Theranos founder Elizabeth Holmes was sentenced to 11 years in prison for fraud
On Friday, the 38-year-old former CEO was given 11 years and three months in prison for three counts of investor fraud and one count of conspiracy.
Elizabeth Holmes, the founder of blood testing start-up Theranos, was the world’s youngest self-made billionaire, often called a “female Steve Jobs.” But now she’s infamous for being the biggest Silicon Valley con artist. The unicorn, once valued at US$9 billion, made big promises to revolutionize blood testing with a groundbreaking device called Edison, and it successfully raised more than US$700 million from giant investors.
Then, an exposé on Holmes and Theranos revealed they lied about the technology. She was charged with 11 counts of fraud and found guilty of four counts in 2021. Last week, US prosecutors suggested 15 years prison time for Holmes, but her lawyer argued for a maximum of 18 months and reducing it to house arrest because she was harmless.
On Friday, the 38-year-old former CEO was given 11 years and three months in prison for three counts of investor fraud and one count of conspiracy. Holmes is currently pregnant with her second child and is expected to give birth before serving time next year. Also, former Theranos COO and Holmes’ ex-boyfriend Ramesh Balwani was found guilty of 12 counts of fraud in July and is set to be sentenced on December 7.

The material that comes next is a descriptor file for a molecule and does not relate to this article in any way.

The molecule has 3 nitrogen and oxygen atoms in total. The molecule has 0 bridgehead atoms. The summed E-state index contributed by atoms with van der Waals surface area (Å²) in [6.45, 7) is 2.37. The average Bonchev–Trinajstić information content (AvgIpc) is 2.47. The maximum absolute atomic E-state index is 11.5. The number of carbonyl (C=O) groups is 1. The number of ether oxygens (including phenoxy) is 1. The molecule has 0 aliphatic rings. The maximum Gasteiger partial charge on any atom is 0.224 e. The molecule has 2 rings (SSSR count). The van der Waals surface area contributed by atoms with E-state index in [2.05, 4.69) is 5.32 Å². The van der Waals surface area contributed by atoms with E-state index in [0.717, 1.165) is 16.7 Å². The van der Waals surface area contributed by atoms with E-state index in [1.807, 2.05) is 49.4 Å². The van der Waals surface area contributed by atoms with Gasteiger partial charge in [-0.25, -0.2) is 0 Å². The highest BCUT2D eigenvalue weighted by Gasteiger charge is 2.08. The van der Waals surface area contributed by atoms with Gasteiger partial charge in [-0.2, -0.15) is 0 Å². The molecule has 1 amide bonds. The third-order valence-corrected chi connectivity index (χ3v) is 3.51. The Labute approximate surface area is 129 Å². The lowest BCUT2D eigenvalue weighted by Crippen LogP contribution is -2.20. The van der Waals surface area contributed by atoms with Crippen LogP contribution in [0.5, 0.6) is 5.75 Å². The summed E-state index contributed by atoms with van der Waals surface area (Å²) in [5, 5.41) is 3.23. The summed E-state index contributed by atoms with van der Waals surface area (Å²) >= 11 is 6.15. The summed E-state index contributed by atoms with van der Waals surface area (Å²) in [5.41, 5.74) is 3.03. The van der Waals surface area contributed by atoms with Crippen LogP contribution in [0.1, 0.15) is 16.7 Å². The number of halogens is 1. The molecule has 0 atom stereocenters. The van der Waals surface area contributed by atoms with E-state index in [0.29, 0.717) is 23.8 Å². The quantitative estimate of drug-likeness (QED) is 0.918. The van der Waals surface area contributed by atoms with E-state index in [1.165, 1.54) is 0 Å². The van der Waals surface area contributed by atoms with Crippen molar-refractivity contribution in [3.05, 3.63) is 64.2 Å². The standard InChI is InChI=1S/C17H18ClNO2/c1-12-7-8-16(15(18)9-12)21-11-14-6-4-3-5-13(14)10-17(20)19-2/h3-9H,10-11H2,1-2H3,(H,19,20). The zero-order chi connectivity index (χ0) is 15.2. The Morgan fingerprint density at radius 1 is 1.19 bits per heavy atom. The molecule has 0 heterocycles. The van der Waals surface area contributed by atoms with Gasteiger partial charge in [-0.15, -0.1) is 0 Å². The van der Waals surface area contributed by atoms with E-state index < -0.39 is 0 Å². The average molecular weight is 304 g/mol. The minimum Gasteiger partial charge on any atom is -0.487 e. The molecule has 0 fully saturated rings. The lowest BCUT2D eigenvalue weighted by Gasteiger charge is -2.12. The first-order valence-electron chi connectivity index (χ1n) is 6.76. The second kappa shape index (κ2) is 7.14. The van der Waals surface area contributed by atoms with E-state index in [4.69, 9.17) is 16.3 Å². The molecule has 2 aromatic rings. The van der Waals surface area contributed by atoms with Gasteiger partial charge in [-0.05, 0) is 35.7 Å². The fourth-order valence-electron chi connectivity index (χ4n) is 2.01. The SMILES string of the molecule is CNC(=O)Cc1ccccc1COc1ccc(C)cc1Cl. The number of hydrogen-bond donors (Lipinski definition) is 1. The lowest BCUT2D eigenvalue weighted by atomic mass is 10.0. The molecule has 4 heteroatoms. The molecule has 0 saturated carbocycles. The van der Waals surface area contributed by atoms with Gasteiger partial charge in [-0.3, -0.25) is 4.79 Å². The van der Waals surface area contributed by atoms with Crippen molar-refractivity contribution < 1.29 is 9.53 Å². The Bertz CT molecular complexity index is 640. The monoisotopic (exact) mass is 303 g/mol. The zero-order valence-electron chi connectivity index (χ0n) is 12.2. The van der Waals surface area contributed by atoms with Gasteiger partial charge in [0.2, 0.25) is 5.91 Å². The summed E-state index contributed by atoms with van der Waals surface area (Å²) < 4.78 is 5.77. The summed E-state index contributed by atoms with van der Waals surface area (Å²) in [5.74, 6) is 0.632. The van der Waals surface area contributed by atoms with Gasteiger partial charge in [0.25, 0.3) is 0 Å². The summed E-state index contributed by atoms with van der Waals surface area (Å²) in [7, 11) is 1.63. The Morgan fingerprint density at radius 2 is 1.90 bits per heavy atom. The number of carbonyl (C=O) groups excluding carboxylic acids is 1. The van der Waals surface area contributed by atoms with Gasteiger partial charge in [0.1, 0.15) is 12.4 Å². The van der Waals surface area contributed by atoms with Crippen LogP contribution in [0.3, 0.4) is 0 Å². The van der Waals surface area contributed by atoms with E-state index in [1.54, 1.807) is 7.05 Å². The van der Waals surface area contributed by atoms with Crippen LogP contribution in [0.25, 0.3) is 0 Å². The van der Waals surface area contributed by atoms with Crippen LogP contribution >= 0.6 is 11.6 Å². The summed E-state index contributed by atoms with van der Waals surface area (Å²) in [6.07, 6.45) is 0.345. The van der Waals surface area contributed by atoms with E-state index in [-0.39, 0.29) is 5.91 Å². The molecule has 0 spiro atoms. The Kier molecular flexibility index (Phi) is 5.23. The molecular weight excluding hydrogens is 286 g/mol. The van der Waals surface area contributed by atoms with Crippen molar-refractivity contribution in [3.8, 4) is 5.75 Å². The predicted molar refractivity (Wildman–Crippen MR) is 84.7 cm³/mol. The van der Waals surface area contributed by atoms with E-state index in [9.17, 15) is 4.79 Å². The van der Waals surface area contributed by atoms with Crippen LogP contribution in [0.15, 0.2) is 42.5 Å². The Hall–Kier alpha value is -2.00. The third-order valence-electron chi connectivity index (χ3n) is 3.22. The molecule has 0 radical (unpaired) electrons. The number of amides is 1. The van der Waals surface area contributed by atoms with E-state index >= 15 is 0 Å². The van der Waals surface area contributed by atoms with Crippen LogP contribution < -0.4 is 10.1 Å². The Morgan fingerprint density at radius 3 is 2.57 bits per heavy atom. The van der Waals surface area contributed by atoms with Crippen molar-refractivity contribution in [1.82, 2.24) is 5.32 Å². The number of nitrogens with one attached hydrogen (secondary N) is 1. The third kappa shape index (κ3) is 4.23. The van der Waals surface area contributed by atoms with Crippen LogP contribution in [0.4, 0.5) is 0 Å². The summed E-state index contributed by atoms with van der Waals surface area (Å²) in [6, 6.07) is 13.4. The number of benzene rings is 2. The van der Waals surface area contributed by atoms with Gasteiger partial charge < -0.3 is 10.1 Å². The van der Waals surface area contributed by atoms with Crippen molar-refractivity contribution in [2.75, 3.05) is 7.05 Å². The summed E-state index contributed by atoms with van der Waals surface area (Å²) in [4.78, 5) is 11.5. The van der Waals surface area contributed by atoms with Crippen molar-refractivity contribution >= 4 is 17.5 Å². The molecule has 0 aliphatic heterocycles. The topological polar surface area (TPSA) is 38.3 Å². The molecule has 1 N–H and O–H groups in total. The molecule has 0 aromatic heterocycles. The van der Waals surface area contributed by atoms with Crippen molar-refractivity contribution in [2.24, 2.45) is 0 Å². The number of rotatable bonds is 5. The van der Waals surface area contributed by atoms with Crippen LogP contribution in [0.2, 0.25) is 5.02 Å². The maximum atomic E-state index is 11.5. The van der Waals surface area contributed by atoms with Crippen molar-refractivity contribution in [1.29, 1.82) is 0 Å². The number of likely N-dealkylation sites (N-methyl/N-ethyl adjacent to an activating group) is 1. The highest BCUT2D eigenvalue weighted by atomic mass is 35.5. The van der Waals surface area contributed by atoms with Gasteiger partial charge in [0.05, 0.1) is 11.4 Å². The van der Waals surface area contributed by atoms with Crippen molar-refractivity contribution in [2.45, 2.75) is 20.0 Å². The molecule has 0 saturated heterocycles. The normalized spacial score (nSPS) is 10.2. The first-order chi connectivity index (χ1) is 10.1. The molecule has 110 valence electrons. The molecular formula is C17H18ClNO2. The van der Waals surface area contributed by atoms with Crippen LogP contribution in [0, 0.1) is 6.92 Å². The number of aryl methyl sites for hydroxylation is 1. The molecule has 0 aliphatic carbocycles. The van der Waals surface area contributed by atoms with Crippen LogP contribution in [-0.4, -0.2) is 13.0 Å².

“Thank you for having me. Thank you for the courtesy and respect you have shown me,” said Elizabeth Holmes on Friday. “I have felt deep pain for what people went through because I failed them. To investors, patients, I am sorry.”
“I loved Theranos,” Holmes also said. “It was my life’s work. My team meant the world to me. I am devastated by my failings. I’m so, so sorry. I gave everything I had to build my company.”
“Balwani is not a victim,” said Assistant US Attorney Jeffrey Schenk at Ramesh Balwani’s trial in July. “He is a perpetrator of the fraud … Mr. Balwani knows that the biggest threat to fraud is the truth.”
“She repeatedly chose lies, hype and the prospect of billions of dollars over patient safety and fair dealing with investors,” wrote Assistant US Attorney Robert S. Leach in a 46-page brief filed last week. “At trial, she blamed her COO (and longtime boyfriend), her board, her scientists, her business partners, her investors, her marketing firm, her attorneys, the media – everyone, that is, but herself.”